Rodney didn’t even want to know what his own hair looked like.

John’s face also had a crease mashed into it that in the dim light looked almost like a scar. With a day old beard and bags under his eyes, John looked like hell.

Rodney could relate.

“At least we stayed out of the wind,” John said. He ran his fingers through his hair, and just like that, he looked almost normal, thick black hair standing up on both sides of his head now.

“That’s really not fair,” Rodney said. His own hair thinned a little more every year.

“What?” John just looked at him with raised eyebrows.

Rodney answered with a scowl in John’s direction. He raised his hands up and patted his own hair down as best he could, then gave up and shoved the covers aside. He stumbled out of bed on stiff legs. “I wonder if they’re going to offer us some breakfast?”

“We’re guests,” John said. “So probably, but we have supplies if they don’t.” John rolled out of bed and landed on his feet without a single grunt or groan, despite how worn out he looked.

Rodney tromped over to his pack. He yanked the zipper open. They were nearly the same age, for god’s sake, but you’d think John was ten years younger the way he moved around. Oh yes, that Wraith who had given back the life he’d taken from John last year had certainly given back a few extra years, whether John admitted it or not. Lucky bastard. Rodney bit back a sigh. Someday Rodney was going to end up on that workout schedule John kept threatening him with, or he was going to start getting left behind on missions.

“What’s got you all bent out of shape this morning?”

Rodney rummaged in his pack for the extra shirt he carried. “Oh, just the fact that I didn’t want to be here, but I am, and I didn’t want to freeze my ass off last night, but oh joy how I did, and now I don’t want to walk through a market full of pre-industrial, useless wares looking for trade goods out in the cold wind, but oh, I certainly will. This is a colossal waste of my valuable time and you know it.”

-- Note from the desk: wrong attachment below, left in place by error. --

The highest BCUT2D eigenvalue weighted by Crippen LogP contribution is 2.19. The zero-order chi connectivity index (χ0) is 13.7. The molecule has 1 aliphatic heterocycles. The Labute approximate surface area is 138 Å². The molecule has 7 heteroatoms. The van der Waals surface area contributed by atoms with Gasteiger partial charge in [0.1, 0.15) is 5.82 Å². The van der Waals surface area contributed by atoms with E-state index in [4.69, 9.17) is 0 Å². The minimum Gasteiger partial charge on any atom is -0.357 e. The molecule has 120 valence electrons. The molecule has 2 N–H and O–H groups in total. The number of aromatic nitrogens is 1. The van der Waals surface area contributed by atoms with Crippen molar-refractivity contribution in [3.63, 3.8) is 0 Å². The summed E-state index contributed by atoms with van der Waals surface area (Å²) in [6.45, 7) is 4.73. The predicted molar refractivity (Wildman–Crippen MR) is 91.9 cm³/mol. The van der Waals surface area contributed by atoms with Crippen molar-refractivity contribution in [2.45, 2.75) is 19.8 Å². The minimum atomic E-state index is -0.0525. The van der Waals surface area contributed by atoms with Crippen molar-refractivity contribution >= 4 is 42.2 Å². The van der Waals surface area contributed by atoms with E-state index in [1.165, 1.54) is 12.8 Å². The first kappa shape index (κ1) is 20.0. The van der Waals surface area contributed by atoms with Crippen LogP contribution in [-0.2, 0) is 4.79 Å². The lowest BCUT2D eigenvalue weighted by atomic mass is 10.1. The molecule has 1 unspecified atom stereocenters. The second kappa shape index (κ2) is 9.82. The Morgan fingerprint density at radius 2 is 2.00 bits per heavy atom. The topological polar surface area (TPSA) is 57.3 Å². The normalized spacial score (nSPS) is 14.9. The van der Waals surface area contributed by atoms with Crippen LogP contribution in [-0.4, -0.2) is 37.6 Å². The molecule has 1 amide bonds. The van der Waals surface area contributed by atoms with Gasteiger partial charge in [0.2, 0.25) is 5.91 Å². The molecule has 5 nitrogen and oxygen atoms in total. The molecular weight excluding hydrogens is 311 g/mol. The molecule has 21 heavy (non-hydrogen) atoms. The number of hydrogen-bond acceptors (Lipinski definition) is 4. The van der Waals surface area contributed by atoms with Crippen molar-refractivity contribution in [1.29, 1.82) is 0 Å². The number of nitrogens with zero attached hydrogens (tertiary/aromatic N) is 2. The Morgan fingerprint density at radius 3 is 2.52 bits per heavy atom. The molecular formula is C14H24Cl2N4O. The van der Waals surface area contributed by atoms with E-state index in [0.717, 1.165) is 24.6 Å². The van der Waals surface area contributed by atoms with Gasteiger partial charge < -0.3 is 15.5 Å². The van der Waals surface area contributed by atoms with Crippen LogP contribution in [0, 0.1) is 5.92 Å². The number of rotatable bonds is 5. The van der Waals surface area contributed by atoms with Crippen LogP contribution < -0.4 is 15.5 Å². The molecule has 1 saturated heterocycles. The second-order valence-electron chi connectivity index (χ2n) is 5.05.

“Way to get up on the wrong side of the bed.”

“No, I actually got up on the right side of the bed, it just didn’t help.” Rodney pulled the shirt on over his head. It was one of the older blue shirts, like those they’d worn during the first weeks and months in Atlantis. He didn’t care if he stank of day old sweat, he wasn’t going outside this morning without extra layers. His jacket wasn’t thick enough by far.

When Rodney’s head slipped through the neck of the t-shirt, he caught John watching him. Rodney thought John would look away, move to gear up, do something, but he didn’t.

“John?” Rodney asked, frowning. He started to tuck his two shirts into his pants.

“What? Oh.” John cleared his throat and moved toward his boots which were on the floor near the foot of the iron-framed bed. “I was—I don’t know. Thinking about the market. This won’t take long. The morning will be over before you know it and we can head back to Atlantis where you’ll have all the heat you can stand.”

John sat down on the edge of the bed and started pulling on his boots.

The market? Rodney was observant enough to realize John had made that up on the spot to cover whatever it was he’d really been thinking about. Rodney really hoped it had nothing to do with last night’s revelation about his dreams.

Rodney hesitated, then said, “Are we okay?”

John turned his head in Rodney’s direction, still leaning forward with one boot on and one foot halfway in the other.

Rodney gestured between them. “I mean, last night, I thought—well, it’s been a while since you read my logs, so I thought it must not have—”

“No,” John interrupted. “No. It’s fine. We’re fine. Really.”

“Really.” Rodney didn’t feel reassured. He could feel a cold sweat starting under his arms. He’d been right to worry. He’d known nothing good would come of those damn dreams.

“I shouldn’t—look, don’t worry about it.” John grabbed up his vest and slipped his arms into it. “We’re fine.” He emphasized the last word not only with the tone of his voice but with widened eyes and raised eyebrows. The scrape of the zipper followed as John looked down at his hands, tugging, pulling, fitting his vest into place.

“Well...” Rodney stood there, counting the passing seconds in his head, not sure what else to say. Not wanting to bring up anything specific, because neither him nor John had actually said anything about the frequent mention of John in Rodney’s logs.

John remained on the other side of the room, his hands at his sides, his fingers splayed, a couple of them tapping against the side of his thigh. He shrugged. “So.”

Rodney bent his arm and thrust his thumb out, pointing back over his shoulder at the door. “They might have food. We should—”